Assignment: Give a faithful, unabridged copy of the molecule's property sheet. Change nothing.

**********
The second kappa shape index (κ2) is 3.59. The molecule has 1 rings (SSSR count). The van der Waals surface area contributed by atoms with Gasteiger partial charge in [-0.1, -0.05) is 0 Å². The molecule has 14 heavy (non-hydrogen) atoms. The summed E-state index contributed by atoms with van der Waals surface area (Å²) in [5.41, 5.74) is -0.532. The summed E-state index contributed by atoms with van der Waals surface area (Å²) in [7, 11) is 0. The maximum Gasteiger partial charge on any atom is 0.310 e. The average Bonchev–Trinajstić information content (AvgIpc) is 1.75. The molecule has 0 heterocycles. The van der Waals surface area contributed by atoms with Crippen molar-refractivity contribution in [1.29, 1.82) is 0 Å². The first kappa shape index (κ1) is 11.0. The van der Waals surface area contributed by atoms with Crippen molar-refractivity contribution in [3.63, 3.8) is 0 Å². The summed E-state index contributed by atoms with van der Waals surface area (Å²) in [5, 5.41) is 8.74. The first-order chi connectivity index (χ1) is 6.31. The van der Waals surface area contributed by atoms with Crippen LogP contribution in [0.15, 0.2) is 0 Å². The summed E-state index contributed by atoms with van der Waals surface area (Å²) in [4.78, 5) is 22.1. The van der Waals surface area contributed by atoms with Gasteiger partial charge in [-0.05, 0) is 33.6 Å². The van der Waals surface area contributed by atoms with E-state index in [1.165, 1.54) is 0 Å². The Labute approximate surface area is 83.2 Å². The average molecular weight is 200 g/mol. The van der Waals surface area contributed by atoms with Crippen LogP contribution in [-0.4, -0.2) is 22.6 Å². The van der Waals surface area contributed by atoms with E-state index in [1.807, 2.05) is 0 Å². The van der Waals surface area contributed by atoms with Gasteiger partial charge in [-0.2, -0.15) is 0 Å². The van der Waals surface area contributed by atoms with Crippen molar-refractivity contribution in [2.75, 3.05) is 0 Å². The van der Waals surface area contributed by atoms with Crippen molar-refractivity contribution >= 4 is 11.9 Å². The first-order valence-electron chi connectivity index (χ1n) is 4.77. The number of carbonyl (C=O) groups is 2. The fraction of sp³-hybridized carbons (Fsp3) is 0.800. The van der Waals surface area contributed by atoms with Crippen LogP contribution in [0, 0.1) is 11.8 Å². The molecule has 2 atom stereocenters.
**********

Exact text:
The second kappa shape index (κ2) is 3.59. The molecule has 1 rings (SSSR count). The van der Waals surface area contributed by atoms with Gasteiger partial charge in [-0.1, -0.05) is 0 Å². The molecule has 14 heavy (non-hydrogen) atoms. The summed E-state index contributed by atoms with van der Waals surface area (Å²) in [5.41, 5.74) is -0.532. The summed E-state index contributed by atoms with van der Waals surface area (Å²) in [7, 11) is 0. The maximum Gasteiger partial charge on any atom is 0.310 e. The average Bonchev–Trinajstić information content (AvgIpc) is 1.75. The molecule has 0 heterocycles. The van der Waals surface area contributed by atoms with Crippen molar-refractivity contribution in [1.29, 1.82) is 0 Å². The first kappa shape index (κ1) is 11.0. The van der Waals surface area contributed by atoms with Crippen molar-refractivity contribution in [3.63, 3.8) is 0 Å². The summed E-state index contributed by atoms with van der Waals surface area (Å²) in [5, 5.41) is 8.74. The first-order chi connectivity index (χ1) is 6.31. The van der Waals surface area contributed by atoms with Crippen LogP contribution in [0.15, 0.2) is 0 Å². The summed E-state index contributed by atoms with van der Waals surface area (Å²) in [4.78, 5) is 22.1. The van der Waals surface area contributed by atoms with Gasteiger partial charge in [-0.05, 0) is 33.6 Å². The van der Waals surface area contributed by atoms with E-state index in [1.165, 1.54) is 0 Å². The Labute approximate surface area is 83.2 Å². The average molecular weight is 200 g/mol. The van der Waals surface area contributed by atoms with Crippen LogP contribution in [-0.4, -0.2) is 22.6 Å². The van der Waals surface area contributed by atoms with E-state index in [1.807, 2.05) is 0 Å². The van der Waals surface area contributed by atoms with Gasteiger partial charge in [-0.2, -0.15) is 0 Å². The van der Waals surface area contributed by atoms with Crippen molar-refractivity contribution in [2.75, 3.05) is 0 Å². The van der Waals surface area contributed by atoms with Crippen molar-refractivity contribution >= 4 is 11.9 Å². The first-order valence-electron chi connectivity index (χ1n) is 4.77. The number of carbonyl (C=O) groups is 2. The fraction of sp³-hybridized carbons (Fsp3) is 0.800. The van der Waals surface area contributed by atoms with Crippen LogP contribution in [0, 0.1) is 11.8 Å². The molecule has 2 atom stereocenters.